DOWNLOAD A COMPLETE 13pp 1940 RCA SOUND SYSTEM PROPOSAL: 1940_RCA_PA_Proposal
Somethings, tho, are just too weird and interesting to ignore. I found this jacketed proposal package for a 1940 church PA system. Just the sort of audio historical flotsam that probably no one else ever bothered to preserve. I can’t stand to see this stuff lost. So here ya go. If you ever wondered what those gigantic RCA amps and weird 77 variants cost new, who bought em, and how much those UrSoundBros got paid to install it… ANSWERS WITHIN. enjoy. CR
Today: just a few things that caught my eye from ’71 -’73: the ‘new’ black-cosmetic version of the Urei 1176, plus some odd bits from Soundcraftsmen and Sansui (I had no idea that they had made pro audio products), and another forgotten Quad-Eight rack device (see here for our earlier coverage of their very obscure reverb unit). Also something called the ‘OP Reverberation’ …. anyone? ,,,and a few unusual items from Martin. Wrapping it up is the annoucement ad for the original API 525C, which has become one of my favorite compressors for vocals since we got one at Gold Coast Recorders. If any of y’all are using the Martin or Quad-Eight kit, let us know!
Above: The Soundcraftsmen RP10-12 equalizer
Above: The Sansui QSE-1 Quadraphonic Encoder
Above: The Quad-Eight Variable Filter, Auto-Mix 23B compressor, EQ 312 channel EQ, and RV10 Reverb unit Above: the Martin SLM-1020B mixer, PEQ500 rackmount program EQ, and varispeed 3B tape machine speed controller.
,,,and today, perhaps unsurprisingly: some of the new kit unveiled in 1971 at the NYC AES show, also via DB mag. Of note: Auto-Tec, Scully, Ampex and 3M intro’d new 16-track machines, Neve made a push for a new console (would this have been the series 80?), AKG introduced the BX-20 reverb, Melcor showed its model 5001 electronic reverb (anyone???), and a new company called Eventide introduced a digital pitch-shift device! The Neumann U47-fet and Sennheiser MHK-815 mics were introduced, as were the Marantz 500 and Crown M2000 power amplifiers.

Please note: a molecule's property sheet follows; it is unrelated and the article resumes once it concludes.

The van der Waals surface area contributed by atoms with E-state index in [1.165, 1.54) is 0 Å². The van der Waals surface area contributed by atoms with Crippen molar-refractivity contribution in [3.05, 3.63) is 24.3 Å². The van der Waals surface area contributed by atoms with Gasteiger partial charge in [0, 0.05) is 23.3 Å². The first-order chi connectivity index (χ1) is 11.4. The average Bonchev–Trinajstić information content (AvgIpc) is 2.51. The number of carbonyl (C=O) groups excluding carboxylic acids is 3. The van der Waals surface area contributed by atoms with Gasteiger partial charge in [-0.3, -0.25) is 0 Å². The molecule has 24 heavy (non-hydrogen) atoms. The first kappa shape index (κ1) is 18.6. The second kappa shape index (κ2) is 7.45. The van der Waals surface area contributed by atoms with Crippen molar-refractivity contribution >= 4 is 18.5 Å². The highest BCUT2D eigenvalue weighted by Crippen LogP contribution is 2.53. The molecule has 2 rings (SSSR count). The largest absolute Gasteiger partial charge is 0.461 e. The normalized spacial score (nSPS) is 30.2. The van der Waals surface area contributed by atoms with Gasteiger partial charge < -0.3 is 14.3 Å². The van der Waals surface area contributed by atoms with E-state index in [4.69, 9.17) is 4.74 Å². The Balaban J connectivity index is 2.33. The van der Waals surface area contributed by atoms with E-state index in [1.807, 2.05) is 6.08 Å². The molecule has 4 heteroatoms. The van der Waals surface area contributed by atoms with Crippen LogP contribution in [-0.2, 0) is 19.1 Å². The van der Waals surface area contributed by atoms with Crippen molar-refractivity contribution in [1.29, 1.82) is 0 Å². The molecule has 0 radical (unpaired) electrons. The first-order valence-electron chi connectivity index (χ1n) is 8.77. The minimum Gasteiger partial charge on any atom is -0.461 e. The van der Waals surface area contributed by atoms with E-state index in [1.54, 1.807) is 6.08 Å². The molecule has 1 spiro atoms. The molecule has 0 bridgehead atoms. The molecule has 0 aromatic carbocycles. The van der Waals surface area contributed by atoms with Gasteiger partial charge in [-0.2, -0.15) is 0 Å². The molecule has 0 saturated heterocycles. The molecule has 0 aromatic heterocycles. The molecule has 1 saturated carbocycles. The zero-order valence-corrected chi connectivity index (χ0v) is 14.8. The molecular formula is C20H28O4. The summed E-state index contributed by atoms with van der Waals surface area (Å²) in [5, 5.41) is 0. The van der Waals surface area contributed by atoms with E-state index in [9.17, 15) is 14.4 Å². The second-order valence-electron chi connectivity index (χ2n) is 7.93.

Click here to DL a pdf of the proceedings: AES_1971_DBmag
There is just a shit-tonne more of this stuff, so click the link below to READ ON;;;;;
Continue reading Highlights from the 1971 AES Convention
above: the GRT 500 audio-tape evaluator c. 1970
Just in case you were too-young/too-hypothetical to have attended, we are pleased to bring you highlights from the 1970 convention of the Audio Engineering Society (via ye olde DB Magazine, r.i.p.). You can download the whole shebang here…
…and we’ve also reproduced it below for your browsing enjoyment. Products on offer at that time include: mixing consoles from Electrodyne, Gately, Quad-Eight, Spectra-sonics, Fairchild, Langevin, and Altec. Opamp labs had kits on offer as well. Tape machines include 3M, Otari ‘of Japan,’ Teac 7030, GRT 500, Norelco (Phillips) pro-51, Sony Superscope TC-850, and Ampex. Dolby’s model 360 N/R system debuted, as did the Melcor ‘all electronic’ reverb and the Urei LA-3. New microphones on offer included the Electro-voice DS-35 and the Shure SM-53.
Just about a year ago I published an article entitled “Obscure Mechanical Reverbs of the 70s.” Included in this this survey was the Quad-8 RV-10. Now, y’all know how much I love spring reverb (also here…), so I was pleasantly surprised when I received a phone call from one J. VanLeer (his photo at left), who claimed to be the inventor of this obscure device. In VanLeer’s words:
“When with the HAMMOND ORGAN CO. I worked on spring reverb tanks – after HAMMOND closed, these were made first by GIBBS, and OC ELECTRONICS than ACCUTRONICS who sold out to BELTON (Korea) and now a Chinese firm MOD makes spring tanks. The RV-10 still sounds the best ’cause it makes use of 4 different (length, diameter & wire gauge) rather that 2 or 3 with only difference in length.”
Vanleer patented this unique twist on spring-reverb technology and then apparently leased said license to Quad-Eight. By his reckoning at least 357 of these units were sold. VanLeer sent me via post the original product-sheet for the RV10. I reproduce those here for your edification and downloading: QuadEight_RV10
Below are some photos of the interior of the RV10 (from an eBay listing that ended in January 2014 at $446). The parts and build quality is extremely high – with hefty input/output transformers, and a UTC O-series (inside an O-17 case), which I presume is the recovery-pickup transformer.
ed. note: Mr. VanLeer had quite a long and interesting career as an innovator of electro-acoustic devices; click here for an article about his career (use Google Translate to translate into your own reading language).
Here’s an unusual echo + reverb device circa 1982; the LT Sound ‘Echo Control Center,’ made in Georgia (USA). A quick search reveals that these have appeared on eBay from time to time. Anyone using one of these? Anything to recommend it?